Keeping Your Camera Still for Sharp Night Photography

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Learning how to begin taking photos at night is dependent on some very key photography practices. Taking photos in low light conditions, especially of the city, is a fantastic approach to get better in your shooting of long exposures. You must primarily learn how low light photography techniques work. Taking good photos at night needs a long shutter speed, a way to keep that camera rock steady and using aperture effectively. In this article I will not only tell you how to do it, but also give you some methods in which to start taking photos at night and have them turn out beautifully.

“Manhattan Bridge HDR” captured by See-ming Lee. (Click image to see more from See-ming Lee.)

Why is it so significant for the camera to remain still and steady? When you take photos at night you normally want to include a very slow shutter speed with your shots. You must keep the camera dead still if you want a slow shutter speed and sharp images simultaneously. This is why strong support is necessary. When you take photos at night the first thing to aim for is sharpness. Being able to keep that camera secure is equally as important as the shutter speed and aperture.

You should consider buying a shutter release cable–an excellent piece of equipment that will improve your night photography. This cable is an elongated lead that attaches to your digital camera. At the other end is a small button that triggers the shutter to open and then close each time you press it. You need one of these so you don’t knock or touch the camera when working with a slow shutter speed. The smallest amount of movement can completely blur your photo. Without one of these handy little cords, you can create blur in your photo from the simple act of pressing the shutter button.

Taking night photos is possible to do without a cable. After I purchased my Canon 5D I was without the right shutter cable for my camera. Because I had just upgraded to a better camera, I was eager to begin taking photos at night time. This included the city skyline and astrophotography. I decided I would use the self-timer feature. I set it to two seconds. In the length of time it took to make the count down to zero, the vibration from pressing the shutter open would cease. When the cameras timer went off and the shutter opened, it gave the camera time to be still again.

“Dubai Panorama” captured by Navid Qureshi. (Click image to see more from Navid Qureshi.)

Exposure bracketing can be enormously helpful. In my time as a photographer, every now and then, a photograph that I thought was overexposed was actually just right. This is the key reason why it is imperative to try different things. Put your shutter and f stop on a variety of speeds and just observe what happens. With practice and the right know-how you will be taking photos at night with ease.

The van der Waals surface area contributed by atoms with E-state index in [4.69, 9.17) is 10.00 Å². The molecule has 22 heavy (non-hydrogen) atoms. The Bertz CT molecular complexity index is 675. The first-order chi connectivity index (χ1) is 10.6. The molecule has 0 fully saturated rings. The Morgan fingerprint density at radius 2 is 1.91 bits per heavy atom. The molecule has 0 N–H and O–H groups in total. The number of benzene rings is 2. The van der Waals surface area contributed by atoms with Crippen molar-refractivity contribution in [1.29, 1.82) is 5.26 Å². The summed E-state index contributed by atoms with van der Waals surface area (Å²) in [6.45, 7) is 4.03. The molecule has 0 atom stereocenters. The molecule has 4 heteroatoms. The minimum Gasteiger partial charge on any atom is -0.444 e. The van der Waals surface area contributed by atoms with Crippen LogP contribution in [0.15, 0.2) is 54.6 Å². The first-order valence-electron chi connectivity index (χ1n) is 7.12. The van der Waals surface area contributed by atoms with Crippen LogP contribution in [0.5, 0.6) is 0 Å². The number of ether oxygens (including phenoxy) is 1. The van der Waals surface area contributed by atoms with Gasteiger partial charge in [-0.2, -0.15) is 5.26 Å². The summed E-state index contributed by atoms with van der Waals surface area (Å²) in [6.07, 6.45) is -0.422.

About the Author:
Amy Renfrey writes for DigitalPhotographySuccess.com. She is a professional photographer and photography teacher. She shows you how to take the most breathtaking, brilliant and incredibly stunning photos every single time you press the shutter button, even if you know nothing about photography and have never used a digital camera before.

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4 Comments

  1. rabthecab says:

    Thanks for the article. I have 1 comment & 1 question:

    I read somewhere (perhaps this site!?) that when using a tripod, esp at night & using self-timer you should turn off image stabilisation. Haven’t had a chance to try it out yet, any thoughts?

    Now the question: Often when taking night shots certain light sources will produce a dark horizontal line to appear (eg this happens a lot when taking shots of the moon.) What causes this & how can I correct it?

    Should point out I’m using a bridge camera at the moment.

  2. Raghav says:

    So to take sharp night photos use self timer! That is the gist of the article? Reading the title I expected a lot more. With aperture stopped down & resulting long exposure, the shake is more because of inability to hold for long time rather than the shake due to shutter release. Yes self timer does help a lot but there are loads of other things you could have suggested for the scenario. Posting such half baked articles is not going to keep readers interested in your blog.

  3. Thomas Jupe says:

    Hey don’t forget to reduce the camera shake even more with the 5d and other Canon Models you can lock up the mirror before the shutter releases! This means when you press the button the mirror goes up, your timer counts down then the shutter releases and the mirror drops back! Talk about no vibrations! Who needs mirrorless!

    Have a look under:
    Menu>Custom Func>C.Fn3:Autofocus/Drive>Mirror Lock Up and set to enable

    Set your timer to 2 seconds and give it a go! Nb. If your timer isn’t set press the shutter release twice, on the first one the mirror will go up and on the second the shutter will release and the mirror will drop this is handy if your using a remote shutter release! Have fun Tom!

  4. Sergio says:

    With a long exposure ( 30 sec, 1 min, etc), shutter vibration does not matter. The duration is too short compared to the over-all exposure to be recorded.

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